BWW Review: The Delightful Melodrama of ABT's GISELLE
American Ballet Theatre's "Giselle" is about feet. The way feet vibrate across a stage in bourée. The way feet nearly touch the rafters on the end of a penché. The way feet execute the most precise jumps in petit allegro. The way feet stretch into a C-shape and lift onto the highest relevé to dance a story of love, loss and life.
To fully understand it, yes, it must be danced perfectly -- as ABT does -- right down to the feet.
Created by the great Jean Coralli, Jules Perrot and Marius Petipa, "Giselle" is an epic about a young woman driven to madness, and eventually death, after falling in love with a man who is not who he says he is. The ballet is as densely plotted as a soap opera, as insane as an episode of Catfish and as darkly romantic as Poe at his most gothic.
The romantic ballet's titular role is one of the most complex. It requires not only impossible control and flexibility in adagio, extreme agility in petit allegro, excellent partnering, but also acting skills worthy of an Oscar. Hee Seo has all of that and more. Her execution of Giselle's most iconic moments -- a difficult series of hops en pointe, an attitude promenade taken at the speed of light, a descent into madness both mimed and danced --- is flawless. It's a testament to her skill she makes one wonder if they couldn't YouTube her solos to try in their living room.
Of course Giselle must be matched by her Count Albrecht. Cory Stearns is delightful as the philandering nobleman, particularly when played against his foil Hilarion (Roman Zhurbin.) When the pair mime their way through Stearns' unmasking, it is so masterful one can hear the fight as if it had dialogue. The look of disdain on Zhurbin's face is pitch perfect.
But if Giselle is known for anything, it is the haunting sweep of Wilis in whispery mist. ABT sets its Wilis against a frightening stage full of lightning, low-rolling fog, and the ominous toll of cemetery bells. When the ensemble is together -- in a 180-degree penché, in a perfect arabesque as they chug across the stage, in a weightless petit allegro-- the stage is so stunning it's chilling.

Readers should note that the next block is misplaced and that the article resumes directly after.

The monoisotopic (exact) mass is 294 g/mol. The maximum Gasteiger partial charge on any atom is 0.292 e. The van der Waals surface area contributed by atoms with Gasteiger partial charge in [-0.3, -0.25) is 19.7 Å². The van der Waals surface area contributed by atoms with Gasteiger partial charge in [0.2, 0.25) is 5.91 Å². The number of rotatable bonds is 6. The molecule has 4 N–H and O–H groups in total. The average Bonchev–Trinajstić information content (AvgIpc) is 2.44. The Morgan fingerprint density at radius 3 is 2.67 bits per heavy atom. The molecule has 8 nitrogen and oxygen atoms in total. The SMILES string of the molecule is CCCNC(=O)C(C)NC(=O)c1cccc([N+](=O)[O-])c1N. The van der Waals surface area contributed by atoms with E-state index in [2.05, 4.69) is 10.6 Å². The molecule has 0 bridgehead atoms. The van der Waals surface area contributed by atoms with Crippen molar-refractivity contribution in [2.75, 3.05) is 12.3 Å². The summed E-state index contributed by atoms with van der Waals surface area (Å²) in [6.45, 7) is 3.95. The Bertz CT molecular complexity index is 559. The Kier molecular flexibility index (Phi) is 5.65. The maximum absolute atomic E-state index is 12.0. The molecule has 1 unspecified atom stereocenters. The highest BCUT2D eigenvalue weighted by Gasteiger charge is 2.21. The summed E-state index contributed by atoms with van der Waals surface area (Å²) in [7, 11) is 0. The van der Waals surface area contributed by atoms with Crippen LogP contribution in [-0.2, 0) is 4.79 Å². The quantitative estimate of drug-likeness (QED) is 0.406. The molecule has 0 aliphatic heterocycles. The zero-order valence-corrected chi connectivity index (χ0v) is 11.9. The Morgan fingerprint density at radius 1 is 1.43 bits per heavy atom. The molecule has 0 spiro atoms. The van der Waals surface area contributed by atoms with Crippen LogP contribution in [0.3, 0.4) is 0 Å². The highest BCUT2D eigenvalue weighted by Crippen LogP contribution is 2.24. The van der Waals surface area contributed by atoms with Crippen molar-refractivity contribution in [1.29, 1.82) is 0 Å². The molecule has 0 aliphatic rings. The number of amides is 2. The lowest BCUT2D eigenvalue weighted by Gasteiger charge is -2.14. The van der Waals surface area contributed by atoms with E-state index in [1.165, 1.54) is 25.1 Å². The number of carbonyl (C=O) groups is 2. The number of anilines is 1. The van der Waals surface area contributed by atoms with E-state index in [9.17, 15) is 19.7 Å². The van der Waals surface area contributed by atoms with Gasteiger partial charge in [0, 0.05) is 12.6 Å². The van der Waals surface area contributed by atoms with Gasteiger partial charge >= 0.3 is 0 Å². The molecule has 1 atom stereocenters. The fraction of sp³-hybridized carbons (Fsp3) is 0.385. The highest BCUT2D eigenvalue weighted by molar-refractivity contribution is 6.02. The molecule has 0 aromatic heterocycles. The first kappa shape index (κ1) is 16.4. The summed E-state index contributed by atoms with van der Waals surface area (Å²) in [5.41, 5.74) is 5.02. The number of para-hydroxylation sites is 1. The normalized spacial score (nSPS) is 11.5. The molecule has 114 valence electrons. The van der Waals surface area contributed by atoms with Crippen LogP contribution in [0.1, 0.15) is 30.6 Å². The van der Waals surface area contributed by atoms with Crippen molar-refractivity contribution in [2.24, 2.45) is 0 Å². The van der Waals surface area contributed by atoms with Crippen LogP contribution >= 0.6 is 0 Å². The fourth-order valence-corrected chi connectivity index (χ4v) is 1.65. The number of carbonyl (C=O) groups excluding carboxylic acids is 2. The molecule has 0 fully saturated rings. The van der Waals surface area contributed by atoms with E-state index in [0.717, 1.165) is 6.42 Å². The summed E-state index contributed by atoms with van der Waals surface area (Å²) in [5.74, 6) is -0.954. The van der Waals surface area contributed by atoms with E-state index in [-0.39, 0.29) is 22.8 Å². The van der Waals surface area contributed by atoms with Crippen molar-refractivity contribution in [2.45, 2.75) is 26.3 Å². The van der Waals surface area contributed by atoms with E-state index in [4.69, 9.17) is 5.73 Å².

Wilis Queen Myrta (Devon Teuscher) is a standout when she cooly dismisses Count Albrecht with nothing but an extended hand. Her solo is one of the best parts of the entire ballet, but there's also something enviable about how, just standing still, Teuscher exudes such fierce, feminist energy that it alone deserves applause.
While the cast has some opening night nerves -- a few tense faces, a trembling knee, a slight mismanagement of space, a skirt without an apron -- there isn't any mistake that could break the spell of the beautiful world ABT creates. Conductor Ormsby Wilkins' deft handling of a temperamental score first transports audiences to Giselle's village, before Gianni Quaranta's quaint cottages and warm autumnal color scheme finishes off the immersion. Anna Anni's costuming perfectly accentuates the dancers' bodies while capturing the nuance of peasant life. Even the two dogs -- real dogs -- that prance across the stage appear to be lifted right from the Middle Ages.
The fact that this world was created for such a diverse cast is refreshing when watching a traditional ballet, and is but one reason--aside from the exceptional feet--to go see ABT do what it does best.
American Ballet Theatre's "Giselle" runs February 11-16th at the Kennedy Center Opera House. Tickets start at $49.95.